China’s real estate market, barely existent a decade ago, encountered its first big downturn in 2008. The Central Government had been deflating a housing-market bubble since 2005 and started to see its efforts paying off.
Last December, the country’s housing prices dropped 0.4% from a year earlier, the first decline on record, and the total area of homes sold last year plummeted 20.3% as slowing economic growth deterred homebuyers, according to the National Bureau of Statistics (NBS).
Prices for new homes in the southern city of Shenzhen tumbled 18.1% last December, the largest decline among all 70 large and medium-sized cities surveyed.
A cooled-off property market is the last thing the government wants amid the global economic slowdown, although tamping down the housing market has long been a Central-Government objective. During the past decade, property-related activities became a major growth engine and have accounted for a considerable chunk of local government revenue in China.
Following a string of measures it enacted last autumn to encourage home purchases, the State Council on December 20 formally started to require property developers to adapt to the changing market and boost home sales at reasonable prices as part of its guidelines to promote the sound development of the real estate market.
At the same time, local governments were granted the authority to design their own policies and measures to stabilize their property markets.
Analysts applauded the Central Government’s decision to grant such power to the local governments, because property markets have developed unevenly in different regions in the country.
The Central Government had previously adopted a more stringent management policy for property markets nationwide to curb real estate speculation in 2005 when housing prices rose rapidly in Shanghai. This move was later criticized as ‘offering the whole country pills because Shanghai caught a fever.’
But some real estate analysts doubt whether local officials, given such freedom to maneuver, will be capable of making sound decisions about the property market or have the political wisdom to balance the interests of all involved parties.
Hu Shuli, founder and Managing Editor of Caijing Magazine, which consistently gets it right, said in a recent article that this ‘visible hand’ of government involvement must ‘behave with restraint.’ The government should ‘give the market time and space to heal itself’ during the adjustment period in its normal cycle, because ‘a reasonable adjustment will squeeze out the bubble and reduce financial risks.’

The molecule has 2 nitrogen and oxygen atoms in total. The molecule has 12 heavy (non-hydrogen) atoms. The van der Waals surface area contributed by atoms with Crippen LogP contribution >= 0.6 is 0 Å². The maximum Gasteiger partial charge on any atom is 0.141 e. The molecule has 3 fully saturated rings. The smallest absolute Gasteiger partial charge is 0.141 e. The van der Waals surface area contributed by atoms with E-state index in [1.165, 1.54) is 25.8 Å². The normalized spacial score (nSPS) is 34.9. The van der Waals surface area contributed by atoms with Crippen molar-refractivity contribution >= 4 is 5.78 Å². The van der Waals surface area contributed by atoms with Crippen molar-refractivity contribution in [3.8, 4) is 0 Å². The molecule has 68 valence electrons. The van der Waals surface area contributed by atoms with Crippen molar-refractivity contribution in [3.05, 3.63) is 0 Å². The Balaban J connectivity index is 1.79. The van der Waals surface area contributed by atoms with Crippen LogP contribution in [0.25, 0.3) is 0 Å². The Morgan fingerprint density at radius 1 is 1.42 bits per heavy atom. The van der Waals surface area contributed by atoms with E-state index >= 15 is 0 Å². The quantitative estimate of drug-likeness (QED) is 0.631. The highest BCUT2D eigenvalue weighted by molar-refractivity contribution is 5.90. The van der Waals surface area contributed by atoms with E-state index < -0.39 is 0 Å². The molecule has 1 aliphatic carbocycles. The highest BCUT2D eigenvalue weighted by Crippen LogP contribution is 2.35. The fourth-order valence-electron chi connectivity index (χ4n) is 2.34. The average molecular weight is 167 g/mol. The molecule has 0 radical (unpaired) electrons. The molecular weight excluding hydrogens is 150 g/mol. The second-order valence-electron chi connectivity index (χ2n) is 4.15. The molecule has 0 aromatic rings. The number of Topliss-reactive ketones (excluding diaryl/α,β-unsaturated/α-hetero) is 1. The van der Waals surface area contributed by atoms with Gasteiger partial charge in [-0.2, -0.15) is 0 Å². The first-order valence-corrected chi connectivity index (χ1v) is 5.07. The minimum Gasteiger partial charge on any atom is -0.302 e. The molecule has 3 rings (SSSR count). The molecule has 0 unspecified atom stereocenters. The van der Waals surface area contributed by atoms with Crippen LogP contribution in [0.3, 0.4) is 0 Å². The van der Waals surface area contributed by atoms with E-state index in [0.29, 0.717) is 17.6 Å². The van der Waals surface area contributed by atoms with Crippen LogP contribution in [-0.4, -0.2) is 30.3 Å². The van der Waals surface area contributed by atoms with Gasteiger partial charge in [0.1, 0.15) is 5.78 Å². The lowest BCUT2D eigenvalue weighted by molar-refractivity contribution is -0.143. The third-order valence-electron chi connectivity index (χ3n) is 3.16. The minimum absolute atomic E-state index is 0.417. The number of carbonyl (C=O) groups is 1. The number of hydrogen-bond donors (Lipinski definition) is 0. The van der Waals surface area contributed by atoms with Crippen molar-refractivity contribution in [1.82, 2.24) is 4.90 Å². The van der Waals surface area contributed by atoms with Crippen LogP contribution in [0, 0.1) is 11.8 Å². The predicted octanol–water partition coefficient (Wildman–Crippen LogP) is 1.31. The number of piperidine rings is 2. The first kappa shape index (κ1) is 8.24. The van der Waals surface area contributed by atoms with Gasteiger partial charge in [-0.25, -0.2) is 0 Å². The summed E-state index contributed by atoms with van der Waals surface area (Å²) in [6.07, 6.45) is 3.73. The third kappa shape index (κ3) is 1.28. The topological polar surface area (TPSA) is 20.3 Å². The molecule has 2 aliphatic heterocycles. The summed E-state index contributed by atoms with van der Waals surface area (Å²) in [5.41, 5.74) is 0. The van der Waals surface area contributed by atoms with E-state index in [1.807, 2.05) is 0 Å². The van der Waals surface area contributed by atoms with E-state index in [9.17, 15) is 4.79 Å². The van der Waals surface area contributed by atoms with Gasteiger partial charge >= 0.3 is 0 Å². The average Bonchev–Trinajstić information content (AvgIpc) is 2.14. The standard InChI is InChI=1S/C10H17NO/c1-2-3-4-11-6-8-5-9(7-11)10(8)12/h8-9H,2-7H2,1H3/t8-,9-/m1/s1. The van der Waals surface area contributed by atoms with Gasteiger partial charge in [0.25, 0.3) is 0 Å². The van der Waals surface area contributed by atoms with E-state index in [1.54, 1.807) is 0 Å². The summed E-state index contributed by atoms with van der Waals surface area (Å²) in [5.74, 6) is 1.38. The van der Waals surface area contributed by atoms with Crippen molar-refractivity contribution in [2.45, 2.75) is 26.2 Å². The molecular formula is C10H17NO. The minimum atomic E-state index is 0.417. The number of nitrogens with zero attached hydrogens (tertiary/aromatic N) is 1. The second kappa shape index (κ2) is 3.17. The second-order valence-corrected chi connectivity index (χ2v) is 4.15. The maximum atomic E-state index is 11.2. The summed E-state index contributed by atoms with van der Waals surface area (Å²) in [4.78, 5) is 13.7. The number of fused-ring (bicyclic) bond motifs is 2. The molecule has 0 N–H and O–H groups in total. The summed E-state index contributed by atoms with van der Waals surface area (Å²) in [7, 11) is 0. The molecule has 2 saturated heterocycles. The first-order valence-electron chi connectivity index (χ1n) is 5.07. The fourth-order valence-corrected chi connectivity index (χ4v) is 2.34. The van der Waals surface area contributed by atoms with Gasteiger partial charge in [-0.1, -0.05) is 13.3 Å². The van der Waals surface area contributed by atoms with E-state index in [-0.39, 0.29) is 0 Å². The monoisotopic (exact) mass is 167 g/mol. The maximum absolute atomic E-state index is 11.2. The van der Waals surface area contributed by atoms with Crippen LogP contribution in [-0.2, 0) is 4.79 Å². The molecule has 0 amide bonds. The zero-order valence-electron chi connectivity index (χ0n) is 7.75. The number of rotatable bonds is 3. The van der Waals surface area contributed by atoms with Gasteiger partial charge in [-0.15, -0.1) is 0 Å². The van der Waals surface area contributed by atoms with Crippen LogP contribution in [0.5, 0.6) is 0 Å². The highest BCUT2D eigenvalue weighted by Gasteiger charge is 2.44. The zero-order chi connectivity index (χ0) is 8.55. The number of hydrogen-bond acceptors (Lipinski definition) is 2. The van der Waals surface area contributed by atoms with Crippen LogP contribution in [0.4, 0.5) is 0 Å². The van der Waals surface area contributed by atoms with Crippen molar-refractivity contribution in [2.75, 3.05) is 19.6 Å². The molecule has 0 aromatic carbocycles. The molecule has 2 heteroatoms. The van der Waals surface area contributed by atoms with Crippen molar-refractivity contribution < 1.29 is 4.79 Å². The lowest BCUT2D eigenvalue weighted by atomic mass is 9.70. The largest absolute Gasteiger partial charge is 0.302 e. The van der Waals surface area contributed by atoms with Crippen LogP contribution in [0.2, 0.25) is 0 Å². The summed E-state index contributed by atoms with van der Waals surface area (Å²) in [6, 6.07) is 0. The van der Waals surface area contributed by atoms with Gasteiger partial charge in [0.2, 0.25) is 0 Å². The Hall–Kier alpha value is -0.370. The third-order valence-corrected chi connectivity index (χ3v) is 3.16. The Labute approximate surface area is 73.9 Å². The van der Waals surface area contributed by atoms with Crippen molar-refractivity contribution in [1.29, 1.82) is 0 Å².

While more cities nationwide have joined those in the rich coastal region to work out their own measures to boost residential property sales, leaders of cities such as Beijing, Shenzhen and Guangzhou have rejected the temptation to intervene, saying housing prices are still much higher than what urban residents can afford.
Beijing Mayor Guo Jinlong on January 13 during a municipal conference, said, according to a report in the Beijing News: ‘We will not support high housing prices in Beijing. But the government is responsible for escalating land costs and surging property loans, which have driven up housing prices in the past years.’
Property developers are under huge pressure to cut prices and sell their current inventories of homes as soon as possible this year, because the government’s huge affordable housing investments over the next three years will augment the oversupply and likely lower average home prices, Pan said.
The Beijing Review reported he said, ‘The property market will regain its confidence only when the transaction volume climbs. The shrinking transaction volume indicates potential buyers are still unhappy with the prices.’